By Peter Harten, Certified Financial Planner at BDO Wealth Advisers
In the modern world of investments, great emphasis is placed on transparency of investment platforms, investment structures, investment managers and advisers.
To put these different parties into perspective, it’s useful to consider the following analogy.
The investment platforms, or institutions providing the administrative capacity to implement and report on investments, e.g. insurers like Momentum and investment managers like Allan Gray, should be viewed as the “Garage”. The investments or legal structures, e.g. Unit Trusts or Endowments, can be viewed as the “Vehicles”, housed within the “Garage”. These vehicles are in turn powered by “Engines”, or Portfolios, managed by the investment managers. The Adviser, or Financial Planner, is the person who recommends what Garage stores what Vehicle and what Engine is used to power the Vehicle. All of these elements have different cost structures and capabilities.Investment Engines use Asset classes which can be divided into Cash, Bonds, Property and Shares. These assets can be in South Africa or abroad. Each asset class has different return and risk profiles which are determined from actual performances and volatility actually achieved and experienced over very long periods of time.
Cash is regarded as the least volatile asset class and has provided a return of 7% per annum in SA over the last ten years. The returns that you get from a cash investment is in the form of interest, which is fully taxable. Investors in South Africa get an interest exemption, of R23,840 for people under age 65 and R34,500 for people over the age of 65. This means that interest received up to this exemption amount is free of tax. Thereafter, the interest income is added to your other income and taxed at your marginal rate of tax. This makes interest a relatively unattractive investment return. If your marginal tax rate is 41%, it means that a gross interest of 7.5% will yield an after-tax return of only 4.43%. Investors do like cash as an investment because the amount invested is ‘safe’ and is only at risk in the unlikely event of a bank collapse.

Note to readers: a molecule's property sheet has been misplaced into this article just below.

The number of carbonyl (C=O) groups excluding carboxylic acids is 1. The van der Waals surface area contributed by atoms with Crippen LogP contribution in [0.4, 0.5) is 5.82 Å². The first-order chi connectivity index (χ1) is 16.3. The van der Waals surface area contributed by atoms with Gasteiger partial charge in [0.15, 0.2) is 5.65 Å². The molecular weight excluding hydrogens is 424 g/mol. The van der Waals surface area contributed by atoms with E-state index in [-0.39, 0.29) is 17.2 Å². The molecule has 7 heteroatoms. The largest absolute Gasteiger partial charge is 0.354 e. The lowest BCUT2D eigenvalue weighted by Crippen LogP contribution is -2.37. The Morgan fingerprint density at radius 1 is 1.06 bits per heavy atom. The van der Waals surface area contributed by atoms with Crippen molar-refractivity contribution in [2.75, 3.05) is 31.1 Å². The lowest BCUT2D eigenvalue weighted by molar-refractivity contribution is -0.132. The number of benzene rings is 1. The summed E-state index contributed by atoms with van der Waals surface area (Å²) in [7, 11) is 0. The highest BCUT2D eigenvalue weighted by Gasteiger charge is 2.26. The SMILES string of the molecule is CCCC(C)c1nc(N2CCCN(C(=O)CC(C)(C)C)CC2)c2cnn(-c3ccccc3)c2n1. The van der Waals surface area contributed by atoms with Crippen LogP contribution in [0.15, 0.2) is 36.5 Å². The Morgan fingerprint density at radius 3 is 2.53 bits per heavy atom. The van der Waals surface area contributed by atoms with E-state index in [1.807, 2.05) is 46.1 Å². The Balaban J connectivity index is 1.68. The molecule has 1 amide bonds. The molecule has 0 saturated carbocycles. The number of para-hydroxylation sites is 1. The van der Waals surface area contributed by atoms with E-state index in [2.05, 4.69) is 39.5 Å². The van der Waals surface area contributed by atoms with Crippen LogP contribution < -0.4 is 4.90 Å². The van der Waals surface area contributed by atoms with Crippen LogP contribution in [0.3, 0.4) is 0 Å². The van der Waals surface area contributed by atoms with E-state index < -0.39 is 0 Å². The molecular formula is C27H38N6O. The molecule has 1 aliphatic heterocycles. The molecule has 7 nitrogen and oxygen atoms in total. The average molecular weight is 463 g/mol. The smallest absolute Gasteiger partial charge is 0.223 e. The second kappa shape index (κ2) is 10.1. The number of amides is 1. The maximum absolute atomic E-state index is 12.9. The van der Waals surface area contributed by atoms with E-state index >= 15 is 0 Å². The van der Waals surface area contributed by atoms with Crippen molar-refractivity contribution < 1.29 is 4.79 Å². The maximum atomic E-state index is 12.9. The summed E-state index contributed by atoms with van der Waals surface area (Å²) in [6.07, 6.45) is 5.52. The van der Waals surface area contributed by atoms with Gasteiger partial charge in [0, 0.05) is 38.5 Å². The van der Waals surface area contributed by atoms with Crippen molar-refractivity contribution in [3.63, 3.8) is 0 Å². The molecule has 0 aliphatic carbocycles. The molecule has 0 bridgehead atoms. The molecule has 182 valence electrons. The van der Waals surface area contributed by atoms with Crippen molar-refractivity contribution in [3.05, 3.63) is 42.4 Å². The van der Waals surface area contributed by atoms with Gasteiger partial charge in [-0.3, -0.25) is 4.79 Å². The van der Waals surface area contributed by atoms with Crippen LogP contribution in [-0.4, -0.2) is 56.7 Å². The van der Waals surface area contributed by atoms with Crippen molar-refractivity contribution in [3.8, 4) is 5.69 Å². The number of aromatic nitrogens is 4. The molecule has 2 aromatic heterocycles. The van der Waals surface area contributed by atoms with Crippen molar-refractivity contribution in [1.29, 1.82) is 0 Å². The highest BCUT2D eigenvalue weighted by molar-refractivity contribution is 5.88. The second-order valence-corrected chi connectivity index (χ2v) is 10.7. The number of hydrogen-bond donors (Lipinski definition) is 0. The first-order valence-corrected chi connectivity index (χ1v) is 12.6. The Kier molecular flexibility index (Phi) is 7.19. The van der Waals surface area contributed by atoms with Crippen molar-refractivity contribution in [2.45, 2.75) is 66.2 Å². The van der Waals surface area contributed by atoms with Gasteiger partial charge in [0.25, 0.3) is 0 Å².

Bonds are long term loans issued by Governments or big companies. The loans are secured by the assets of the Governments or companies which issue the bonds. They contain an interest rate stated on a bond, called the coupon, which may be flat or linked to inflation. Bonds issued by big companies are regarded as riskier than the bonds issued by Governments, because companies are more likely to fail than Governments.
The market value of bonds does fluctuate relative to the level of interest rates in the market. If market interest rates go up the value of bonds goes down and vice versa. Therefore, bonds provide two types of investment returns, being interest and capital gains/losses. Also, if the issuer is perceived to be or become riskier, bonds will lose value. The interest received on your bond investments is treated in the same way interest from cash is, while the increase or reduction in market value of your bond is treated as a capital gain or capital loss and taxed accordingly. Bonds have provided a gross return in SA of 8.3% per annum over the last 10 years.